With a poverty level of 19%, Louisiana faces severe food insecurity, ranking highest in the nation. Additionally, criminal justice and crime rates pose significant concerns in the state.

Louisiana holds the top position in the country for homicide rates, with 15.8 murders per 100,000 people. It also boasts the highest incarceration rate, with 680 incarcerated individuals per 100,000.

New Mexico - Education, Health, Poverty Level

New Mexico stands among the worst states in the U.S., mainly due to education and opportunity metrics. The state's education system ranks last in the country.

Public schools in New Mexico are considered the worst nationwide, with less than 75% of students graduating from high school, falling below the national average of 85.8%.

With a poverty level of 17%, New Mexico faces one of the most significant challenges in terms of opportunities. Additionally, approximately 26% of children in New Mexico live below the poverty line, which is the highest percentage in the country.

Alaska - Crime, Economy, Unemployment

Alaska's ranking has declined in 2022 compared to previous years, indicating a worsened situation. The state's economy now stands at 50th in the country, down from 46th in 2019.

This decline can be attributed to the impact of the COVID-19 pandemic on Alaska's heavy reliance on tourism and oil. According to statistics from the Alaskan Department of Labor, the state's unemployment rate, job creation, and wage growth fall below the national average. Alaska also leads the country in terms of violent crime rates.

Arkansas - Crime, Healthcare

Arkansas is included in the list of worst states to live in 2022 due to high crime rates and healthcare concerns. The state's healthcare access, particularly dental care, ranks among the worst in the U.S., with a low rate of dental visits and a significant portion of the population avoiding healthcare due to high costs.

Arkansas also boasts the second-highest rates of cardiovascular disease and tobacco use. The prevalence of economic hardship and low education levels contribute to these issues, resulting in Arkansas ranking fourth in terms of violent crime and incarceration rates.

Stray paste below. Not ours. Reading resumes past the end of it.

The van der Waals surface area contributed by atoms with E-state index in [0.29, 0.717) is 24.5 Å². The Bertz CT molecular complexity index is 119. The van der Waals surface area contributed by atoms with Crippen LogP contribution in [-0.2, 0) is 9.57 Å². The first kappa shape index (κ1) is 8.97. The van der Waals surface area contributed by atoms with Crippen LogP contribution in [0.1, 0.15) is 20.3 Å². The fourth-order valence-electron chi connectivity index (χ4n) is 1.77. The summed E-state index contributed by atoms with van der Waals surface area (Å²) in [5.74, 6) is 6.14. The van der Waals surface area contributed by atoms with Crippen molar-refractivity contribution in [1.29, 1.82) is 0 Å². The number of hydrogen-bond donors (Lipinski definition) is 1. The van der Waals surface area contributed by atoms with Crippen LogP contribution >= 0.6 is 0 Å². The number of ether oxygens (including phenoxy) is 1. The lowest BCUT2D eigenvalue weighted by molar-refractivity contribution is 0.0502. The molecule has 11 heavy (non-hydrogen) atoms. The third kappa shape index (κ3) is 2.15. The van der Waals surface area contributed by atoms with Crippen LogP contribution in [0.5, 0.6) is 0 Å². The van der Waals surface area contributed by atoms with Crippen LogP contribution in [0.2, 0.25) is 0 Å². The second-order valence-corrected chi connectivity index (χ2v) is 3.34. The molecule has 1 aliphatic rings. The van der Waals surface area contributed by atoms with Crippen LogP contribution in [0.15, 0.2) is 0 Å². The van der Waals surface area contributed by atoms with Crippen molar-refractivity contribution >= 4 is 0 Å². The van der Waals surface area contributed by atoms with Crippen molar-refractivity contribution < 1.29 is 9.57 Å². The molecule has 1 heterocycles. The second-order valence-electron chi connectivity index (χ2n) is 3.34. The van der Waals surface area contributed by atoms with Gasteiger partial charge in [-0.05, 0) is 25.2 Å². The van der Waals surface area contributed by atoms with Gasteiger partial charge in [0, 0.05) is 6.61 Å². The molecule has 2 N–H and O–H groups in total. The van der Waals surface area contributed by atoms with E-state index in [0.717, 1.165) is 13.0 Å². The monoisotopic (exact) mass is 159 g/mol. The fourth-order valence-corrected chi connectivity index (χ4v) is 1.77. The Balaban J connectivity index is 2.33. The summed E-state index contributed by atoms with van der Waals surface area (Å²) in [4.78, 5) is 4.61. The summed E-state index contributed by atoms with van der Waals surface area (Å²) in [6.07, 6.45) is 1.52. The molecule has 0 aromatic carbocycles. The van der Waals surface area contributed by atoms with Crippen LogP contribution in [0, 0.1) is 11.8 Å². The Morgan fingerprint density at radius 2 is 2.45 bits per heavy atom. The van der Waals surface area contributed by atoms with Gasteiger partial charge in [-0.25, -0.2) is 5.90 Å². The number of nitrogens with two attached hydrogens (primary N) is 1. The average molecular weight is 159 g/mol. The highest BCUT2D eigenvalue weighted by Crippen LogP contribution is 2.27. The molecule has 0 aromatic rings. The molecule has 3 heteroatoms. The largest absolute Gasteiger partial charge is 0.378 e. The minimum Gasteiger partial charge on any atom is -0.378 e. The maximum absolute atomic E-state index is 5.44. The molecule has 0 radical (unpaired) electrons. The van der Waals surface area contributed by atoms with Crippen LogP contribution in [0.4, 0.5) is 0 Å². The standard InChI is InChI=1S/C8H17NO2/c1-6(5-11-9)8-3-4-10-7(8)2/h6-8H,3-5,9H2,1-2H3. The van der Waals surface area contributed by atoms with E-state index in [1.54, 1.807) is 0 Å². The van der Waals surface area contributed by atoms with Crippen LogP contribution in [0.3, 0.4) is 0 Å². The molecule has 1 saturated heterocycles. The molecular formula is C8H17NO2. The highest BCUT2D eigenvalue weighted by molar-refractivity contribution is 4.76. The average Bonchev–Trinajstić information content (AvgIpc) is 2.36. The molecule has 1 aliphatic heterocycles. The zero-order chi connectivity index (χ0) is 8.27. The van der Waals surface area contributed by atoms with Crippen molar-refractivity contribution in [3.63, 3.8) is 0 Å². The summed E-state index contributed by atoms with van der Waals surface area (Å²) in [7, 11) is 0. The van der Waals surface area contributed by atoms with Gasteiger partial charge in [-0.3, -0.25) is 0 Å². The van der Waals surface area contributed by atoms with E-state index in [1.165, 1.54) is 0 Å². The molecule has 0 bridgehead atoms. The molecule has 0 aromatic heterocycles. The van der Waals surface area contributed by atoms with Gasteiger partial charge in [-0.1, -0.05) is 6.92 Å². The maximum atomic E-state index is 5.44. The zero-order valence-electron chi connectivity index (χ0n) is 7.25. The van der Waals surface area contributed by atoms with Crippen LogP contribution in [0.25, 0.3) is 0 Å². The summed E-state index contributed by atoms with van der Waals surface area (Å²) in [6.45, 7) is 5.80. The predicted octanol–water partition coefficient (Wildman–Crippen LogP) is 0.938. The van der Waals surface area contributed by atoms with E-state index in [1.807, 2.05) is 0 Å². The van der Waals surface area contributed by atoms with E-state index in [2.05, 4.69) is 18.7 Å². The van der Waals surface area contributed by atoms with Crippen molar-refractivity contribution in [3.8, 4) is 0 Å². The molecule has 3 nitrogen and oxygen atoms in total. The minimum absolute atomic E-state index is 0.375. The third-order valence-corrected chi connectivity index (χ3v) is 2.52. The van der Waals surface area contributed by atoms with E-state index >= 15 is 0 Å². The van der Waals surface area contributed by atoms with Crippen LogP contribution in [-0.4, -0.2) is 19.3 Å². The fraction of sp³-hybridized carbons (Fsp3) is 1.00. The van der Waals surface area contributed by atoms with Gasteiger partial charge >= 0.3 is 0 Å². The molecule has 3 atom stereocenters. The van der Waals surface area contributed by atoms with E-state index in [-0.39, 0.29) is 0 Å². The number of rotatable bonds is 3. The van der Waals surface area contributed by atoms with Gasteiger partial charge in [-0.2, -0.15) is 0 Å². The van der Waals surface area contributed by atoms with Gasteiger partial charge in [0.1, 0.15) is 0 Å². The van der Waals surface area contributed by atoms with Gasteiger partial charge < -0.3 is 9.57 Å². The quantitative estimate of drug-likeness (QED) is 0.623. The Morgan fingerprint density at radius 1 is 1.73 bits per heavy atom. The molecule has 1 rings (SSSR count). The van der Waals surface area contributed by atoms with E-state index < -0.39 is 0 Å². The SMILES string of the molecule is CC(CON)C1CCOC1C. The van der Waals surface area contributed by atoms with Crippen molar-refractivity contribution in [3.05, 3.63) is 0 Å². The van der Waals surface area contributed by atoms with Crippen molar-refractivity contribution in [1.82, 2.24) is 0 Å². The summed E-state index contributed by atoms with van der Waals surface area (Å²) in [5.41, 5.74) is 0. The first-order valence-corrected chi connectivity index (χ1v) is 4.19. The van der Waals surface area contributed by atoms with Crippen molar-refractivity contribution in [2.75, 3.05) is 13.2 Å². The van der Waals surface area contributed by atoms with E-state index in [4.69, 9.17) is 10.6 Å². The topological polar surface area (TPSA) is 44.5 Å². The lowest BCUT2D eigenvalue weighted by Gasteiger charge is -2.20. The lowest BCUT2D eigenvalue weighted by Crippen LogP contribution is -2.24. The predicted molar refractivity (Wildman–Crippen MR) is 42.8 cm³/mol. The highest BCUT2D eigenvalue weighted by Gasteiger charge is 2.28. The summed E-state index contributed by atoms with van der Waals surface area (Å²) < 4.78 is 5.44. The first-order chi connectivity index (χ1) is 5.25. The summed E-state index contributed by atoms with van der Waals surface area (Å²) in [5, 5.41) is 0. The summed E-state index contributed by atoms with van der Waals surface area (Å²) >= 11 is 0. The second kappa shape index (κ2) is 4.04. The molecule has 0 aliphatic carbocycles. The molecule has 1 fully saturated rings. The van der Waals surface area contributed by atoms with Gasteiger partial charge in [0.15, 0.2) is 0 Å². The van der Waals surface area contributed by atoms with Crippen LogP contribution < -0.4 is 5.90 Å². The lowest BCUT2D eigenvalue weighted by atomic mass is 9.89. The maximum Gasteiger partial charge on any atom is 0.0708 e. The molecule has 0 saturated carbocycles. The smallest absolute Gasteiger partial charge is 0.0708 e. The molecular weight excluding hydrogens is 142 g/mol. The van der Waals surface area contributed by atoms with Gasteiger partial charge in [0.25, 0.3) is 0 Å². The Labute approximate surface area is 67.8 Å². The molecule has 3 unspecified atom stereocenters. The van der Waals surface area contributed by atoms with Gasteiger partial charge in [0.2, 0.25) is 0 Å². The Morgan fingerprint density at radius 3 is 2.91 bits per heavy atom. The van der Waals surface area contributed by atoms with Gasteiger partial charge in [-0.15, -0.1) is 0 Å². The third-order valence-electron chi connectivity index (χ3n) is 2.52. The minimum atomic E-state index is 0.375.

Nevada - Poor Healthcare, Low Education Levels

Low education levels often correlate with a lower quality of life. In Nevada, only a quarter of the population holds a bachelor's degree.

However, the low education levels alone do not make Nevada one of the worst states to live in. The state's inadequate public health spending and allocation of hospital resources contribute to its unfavorable ranking. Nevada ranks last in terms of primary care doctors per capita and spends the least on healthcare per person per year, with only $50 allocated.

Additionally, 11.2% of Nevada's residents lack health insurance, leading to a lower life expectancy. While Nevada has consistently faced high unemployment rates, the poverty rate of 12.9% is relatively lower than several other states.

Arizona - Air Quality, Crime

Although Arizona is an attractive state for outdoor enthusiasts due to its natural wonders such as Havasu Falls, the Grand Canyon, and Monument Valley, it is also among the worst places to live in 2022. While the state's natural scenery is captivating, densely populated cities like Phoenix contribute to some of the worst air quality compared to other states.